And then I wrote a simple main to test out the different sorts.

```
#include <iostream>
#include <iomanip>
#include <cstdlib>
#include <ctime>
#include "regression.h"
#include "search.h"
using namespace std;
void randomizeArray(int array[], int size) {
for (int i = 0; i < size; ++i) {
array[i] = rand() % size;
}
}
int main(int argc, char * argv[]) {
int size = 100000;
string arg;
if (argc > 1) {
arg = argv[1];
size = atoi(arg.c_str());
}
srand(time(NULL));
int * array;
cout << "Creating Array Of Size " << size << "...\n";
array = new int[size];
randomizeArray(array, size);
cout << "Sorting Array...\n";
RegressionTable t(array, size, 0, size*2.5, 1.5, size);
//RegressionTable t(array, size);
t.sort();
int trials = 10000000;
int start;
cout << "Binary Search...\n";
start = clock();
for (int i = 0; i < trials; ++i) {
binarySearch(array, size, i % size);
}
cout << clock() - start << endl;
cout << "Interpolation Search...\n";
start = clock();
for (int i = 0; i < trials; ++i) {
interpolationSearch(array, size, i % size);
}
cout << clock() - start << endl;
cout << "Regression Search...\n";
start = clock();
for (int i = 0; i < trials; ++i) {
t.find(i % size);
}
cout << clock() - start << endl;
return 0;
}
```

Give it a try and tell me if it's faster for you. It's super complicated, so it's really easy to break it if you don't know what you are doing. Be careful about modifying it.

I compiled the main with g++ on ubuntu.

If you have some control over the in-memory layout of the data, you might want to look at Judy arrays.

Or to put a simpler idea out there: a binary search always cuts the search space in half. An optimal cut point can be found with interpolation (the cut point should NOT be the place where the key is expected to be, but the point which minimizes the statistical expectation of the search space for the next step). This minimizes the number of steps but... not all steps have equal cost. Hierarchical memories allow executing a number of tests in the same time as a single test, if locality can be maintained. Since a binary search's first M steps only touch a maximum of 2**M unique elements, storing these together can yield a much better reduction of search space per-cacheline fetch (not per comparison), which is higher performance in the real world.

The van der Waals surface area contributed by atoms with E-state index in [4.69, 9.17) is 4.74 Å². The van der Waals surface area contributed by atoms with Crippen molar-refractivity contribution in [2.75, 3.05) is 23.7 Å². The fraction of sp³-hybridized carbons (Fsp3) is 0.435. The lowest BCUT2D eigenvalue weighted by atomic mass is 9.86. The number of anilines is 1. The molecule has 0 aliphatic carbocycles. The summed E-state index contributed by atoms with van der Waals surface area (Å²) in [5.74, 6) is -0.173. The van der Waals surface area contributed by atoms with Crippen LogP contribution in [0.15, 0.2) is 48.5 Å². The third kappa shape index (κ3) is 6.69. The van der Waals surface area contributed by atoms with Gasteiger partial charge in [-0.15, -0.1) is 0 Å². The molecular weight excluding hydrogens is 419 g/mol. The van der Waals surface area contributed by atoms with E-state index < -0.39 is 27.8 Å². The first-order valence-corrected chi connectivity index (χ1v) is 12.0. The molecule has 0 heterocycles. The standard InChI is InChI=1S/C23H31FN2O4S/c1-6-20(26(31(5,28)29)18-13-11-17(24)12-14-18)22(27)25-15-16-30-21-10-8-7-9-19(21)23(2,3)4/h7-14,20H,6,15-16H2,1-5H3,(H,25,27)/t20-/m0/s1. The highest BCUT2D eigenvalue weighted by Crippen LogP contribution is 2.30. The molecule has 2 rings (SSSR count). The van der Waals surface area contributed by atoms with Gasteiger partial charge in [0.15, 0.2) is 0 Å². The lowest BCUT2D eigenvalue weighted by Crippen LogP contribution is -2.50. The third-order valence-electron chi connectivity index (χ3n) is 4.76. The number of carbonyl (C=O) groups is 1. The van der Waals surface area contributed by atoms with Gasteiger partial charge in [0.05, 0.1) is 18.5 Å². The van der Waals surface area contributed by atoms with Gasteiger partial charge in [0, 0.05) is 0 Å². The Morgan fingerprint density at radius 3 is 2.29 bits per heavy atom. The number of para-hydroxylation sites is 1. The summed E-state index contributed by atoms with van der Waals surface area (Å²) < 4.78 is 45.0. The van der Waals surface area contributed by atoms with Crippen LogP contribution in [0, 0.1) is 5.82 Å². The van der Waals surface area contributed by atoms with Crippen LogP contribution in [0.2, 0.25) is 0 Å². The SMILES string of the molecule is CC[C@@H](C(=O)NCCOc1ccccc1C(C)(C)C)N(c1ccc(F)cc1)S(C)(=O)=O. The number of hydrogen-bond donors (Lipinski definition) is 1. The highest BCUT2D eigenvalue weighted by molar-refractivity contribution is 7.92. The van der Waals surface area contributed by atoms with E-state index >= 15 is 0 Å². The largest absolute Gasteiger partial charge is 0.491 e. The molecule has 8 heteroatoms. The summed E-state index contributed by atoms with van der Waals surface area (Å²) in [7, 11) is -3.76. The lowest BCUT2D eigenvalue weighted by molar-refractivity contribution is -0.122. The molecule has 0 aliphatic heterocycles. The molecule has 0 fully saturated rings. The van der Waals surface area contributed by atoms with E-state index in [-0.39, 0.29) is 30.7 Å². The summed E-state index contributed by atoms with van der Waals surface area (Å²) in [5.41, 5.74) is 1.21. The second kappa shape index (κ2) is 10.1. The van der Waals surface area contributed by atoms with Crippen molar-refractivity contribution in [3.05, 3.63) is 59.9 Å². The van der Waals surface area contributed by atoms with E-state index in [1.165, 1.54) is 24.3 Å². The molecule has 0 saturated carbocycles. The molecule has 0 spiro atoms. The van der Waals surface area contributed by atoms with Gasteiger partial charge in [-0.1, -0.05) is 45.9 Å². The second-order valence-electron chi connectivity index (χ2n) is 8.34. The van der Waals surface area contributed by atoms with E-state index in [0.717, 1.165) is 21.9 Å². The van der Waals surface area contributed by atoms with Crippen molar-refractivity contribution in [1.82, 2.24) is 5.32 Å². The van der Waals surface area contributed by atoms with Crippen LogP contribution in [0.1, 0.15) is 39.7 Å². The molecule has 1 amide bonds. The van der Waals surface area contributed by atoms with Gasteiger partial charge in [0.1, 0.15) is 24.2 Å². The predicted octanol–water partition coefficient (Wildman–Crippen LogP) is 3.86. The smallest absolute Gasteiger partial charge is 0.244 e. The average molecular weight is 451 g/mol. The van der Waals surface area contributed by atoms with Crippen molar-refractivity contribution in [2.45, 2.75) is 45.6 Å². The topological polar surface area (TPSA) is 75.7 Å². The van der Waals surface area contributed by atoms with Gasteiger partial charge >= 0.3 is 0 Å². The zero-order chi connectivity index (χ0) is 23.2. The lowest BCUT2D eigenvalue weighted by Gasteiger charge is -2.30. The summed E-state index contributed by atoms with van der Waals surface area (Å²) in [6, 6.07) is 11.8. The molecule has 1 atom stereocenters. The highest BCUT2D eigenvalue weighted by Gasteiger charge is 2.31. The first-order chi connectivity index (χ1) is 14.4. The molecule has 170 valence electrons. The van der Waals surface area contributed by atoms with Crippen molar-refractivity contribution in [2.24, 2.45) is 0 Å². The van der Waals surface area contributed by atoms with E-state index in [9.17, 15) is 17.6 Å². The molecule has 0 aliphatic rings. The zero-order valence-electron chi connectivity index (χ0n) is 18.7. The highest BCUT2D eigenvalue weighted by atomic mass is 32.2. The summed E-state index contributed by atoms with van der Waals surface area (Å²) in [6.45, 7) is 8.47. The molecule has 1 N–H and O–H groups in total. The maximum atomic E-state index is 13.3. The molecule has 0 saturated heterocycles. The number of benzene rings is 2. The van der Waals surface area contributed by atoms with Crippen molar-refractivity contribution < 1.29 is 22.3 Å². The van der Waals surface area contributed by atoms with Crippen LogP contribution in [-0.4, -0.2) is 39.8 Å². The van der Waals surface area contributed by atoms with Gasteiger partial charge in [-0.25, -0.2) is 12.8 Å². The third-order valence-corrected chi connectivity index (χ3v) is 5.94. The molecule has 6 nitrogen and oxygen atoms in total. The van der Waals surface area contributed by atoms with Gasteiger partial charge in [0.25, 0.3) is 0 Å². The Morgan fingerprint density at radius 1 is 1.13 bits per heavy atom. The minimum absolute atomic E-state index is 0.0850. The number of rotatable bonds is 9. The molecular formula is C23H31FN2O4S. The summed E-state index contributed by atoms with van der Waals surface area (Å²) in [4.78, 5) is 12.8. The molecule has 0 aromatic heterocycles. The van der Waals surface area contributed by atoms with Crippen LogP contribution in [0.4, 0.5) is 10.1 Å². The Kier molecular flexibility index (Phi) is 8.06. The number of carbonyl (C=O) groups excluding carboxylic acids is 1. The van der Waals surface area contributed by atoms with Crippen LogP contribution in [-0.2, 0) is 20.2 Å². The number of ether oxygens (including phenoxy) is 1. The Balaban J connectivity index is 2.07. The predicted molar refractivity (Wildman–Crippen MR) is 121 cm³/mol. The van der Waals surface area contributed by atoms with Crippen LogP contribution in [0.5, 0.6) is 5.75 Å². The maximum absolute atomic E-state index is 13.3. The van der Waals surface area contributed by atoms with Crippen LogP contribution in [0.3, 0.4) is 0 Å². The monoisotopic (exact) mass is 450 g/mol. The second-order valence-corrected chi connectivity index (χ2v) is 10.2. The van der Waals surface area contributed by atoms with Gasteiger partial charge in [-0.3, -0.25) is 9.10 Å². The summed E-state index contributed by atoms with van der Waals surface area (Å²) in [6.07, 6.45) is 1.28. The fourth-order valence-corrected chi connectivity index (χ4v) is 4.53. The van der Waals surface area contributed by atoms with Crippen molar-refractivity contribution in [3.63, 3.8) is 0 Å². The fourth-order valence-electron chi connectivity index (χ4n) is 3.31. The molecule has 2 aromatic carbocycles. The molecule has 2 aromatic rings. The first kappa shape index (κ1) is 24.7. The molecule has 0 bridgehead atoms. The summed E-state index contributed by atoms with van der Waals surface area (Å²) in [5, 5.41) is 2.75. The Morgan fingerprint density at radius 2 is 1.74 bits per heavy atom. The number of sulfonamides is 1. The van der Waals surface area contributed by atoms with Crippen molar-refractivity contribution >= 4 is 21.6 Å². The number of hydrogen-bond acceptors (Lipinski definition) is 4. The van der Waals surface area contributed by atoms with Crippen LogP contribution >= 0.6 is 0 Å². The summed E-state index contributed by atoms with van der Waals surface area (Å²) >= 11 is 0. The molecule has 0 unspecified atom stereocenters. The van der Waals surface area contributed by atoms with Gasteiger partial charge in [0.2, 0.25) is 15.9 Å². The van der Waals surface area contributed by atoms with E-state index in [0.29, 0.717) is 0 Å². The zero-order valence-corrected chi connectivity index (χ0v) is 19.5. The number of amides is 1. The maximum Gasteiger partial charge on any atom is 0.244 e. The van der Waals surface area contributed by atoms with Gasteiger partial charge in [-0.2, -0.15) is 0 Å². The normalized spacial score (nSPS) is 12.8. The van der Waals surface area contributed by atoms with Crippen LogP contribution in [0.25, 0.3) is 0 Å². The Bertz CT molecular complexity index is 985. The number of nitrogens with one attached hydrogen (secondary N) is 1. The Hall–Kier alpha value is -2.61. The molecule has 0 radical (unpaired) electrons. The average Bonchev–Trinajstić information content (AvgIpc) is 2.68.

n-ary trees work on that basis, and then Judy arrays add a few less important optimizations.

Bottom line: even "Random Access Memory" (RAM) is faster when accessed sequentially than randomly. A search algorithm should use that fact to its advantage.

One way of approaching this is to use a space versus time trade-off. There are any number of ways that could be done. The extreme way would be to simply make an array with the max size being the max value of the sorted array. Initialize each position with the index into sortedArray. Then the search would simply be O(1).

The following version, however, might be a little more realistic and possibly be useful in the real world. It uses a "helper" structure that is initialized on the first call. It maps the search space down to a smaller space by dividing by a number that I pulled out of the air without much testing. It stores the index of the lower bound for a group of values in sortedArray into the helper map. The actual search divides the `toFind`

number by the chosen divisor and extracts the narrowed bounds of `sortedArray`

for a normal binary search.